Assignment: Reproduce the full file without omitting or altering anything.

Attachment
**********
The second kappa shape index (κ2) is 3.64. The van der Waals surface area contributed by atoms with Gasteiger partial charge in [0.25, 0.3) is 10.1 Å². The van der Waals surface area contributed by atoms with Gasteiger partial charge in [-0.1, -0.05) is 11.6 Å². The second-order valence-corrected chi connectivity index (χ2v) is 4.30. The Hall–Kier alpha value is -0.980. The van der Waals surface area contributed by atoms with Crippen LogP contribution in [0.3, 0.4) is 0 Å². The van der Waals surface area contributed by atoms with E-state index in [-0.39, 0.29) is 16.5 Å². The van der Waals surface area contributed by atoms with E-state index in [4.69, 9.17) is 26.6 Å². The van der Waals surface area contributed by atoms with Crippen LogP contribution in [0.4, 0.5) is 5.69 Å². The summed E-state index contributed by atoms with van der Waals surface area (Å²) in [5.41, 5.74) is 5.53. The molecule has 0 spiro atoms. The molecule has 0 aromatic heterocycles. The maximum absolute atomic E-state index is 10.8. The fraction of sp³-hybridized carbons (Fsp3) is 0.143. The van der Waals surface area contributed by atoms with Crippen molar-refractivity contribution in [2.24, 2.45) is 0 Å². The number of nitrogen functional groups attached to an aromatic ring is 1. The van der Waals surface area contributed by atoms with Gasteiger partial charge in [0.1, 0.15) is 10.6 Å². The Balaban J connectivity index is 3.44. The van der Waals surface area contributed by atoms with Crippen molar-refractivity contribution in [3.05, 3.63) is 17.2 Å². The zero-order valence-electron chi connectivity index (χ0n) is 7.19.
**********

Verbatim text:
The second kappa shape index (κ2) is 3.64. The van der Waals surface area contributed by atoms with Gasteiger partial charge in [0.25, 0.3) is 10.1 Å². The van der Waals surface area contributed by atoms with Gasteiger partial charge in [-0.1, -0.05) is 11.6 Å². The second-order valence-corrected chi connectivity index (χ2v) is 4.30. The Hall–Kier alpha value is -0.980. The van der Waals surface area contributed by atoms with Crippen LogP contribution in [0.3, 0.4) is 0 Å². The van der Waals surface area contributed by atoms with E-state index in [-0.39, 0.29) is 16.5 Å². The van der Waals surface area contributed by atoms with E-state index in [4.69, 9.17) is 26.6 Å². The van der Waals surface area contributed by atoms with Crippen LogP contribution in [0.4, 0.5) is 5.69 Å². The summed E-state index contributed by atoms with van der Waals surface area (Å²) in [5.41, 5.74) is 5.53. The molecule has 0 spiro atoms. The molecule has 0 aromatic heterocycles. The maximum absolute atomic E-state index is 10.8. The fraction of sp³-hybridized carbons (Fsp3) is 0.143. The van der Waals surface area contributed by atoms with Crippen molar-refractivity contribution in [2.24, 2.45) is 0 Å². The number of nitrogen functional groups attached to an aromatic ring is 1. The van der Waals surface area contributed by atoms with Gasteiger partial charge in [0.1, 0.15) is 10.6 Å². The Balaban J connectivity index is 3.44. The van der Waals surface area contributed by atoms with Crippen molar-refractivity contribution in [3.05, 3.63) is 17.2 Å². The zero-order valence-electron chi connectivity index (χ0n) is 7.19.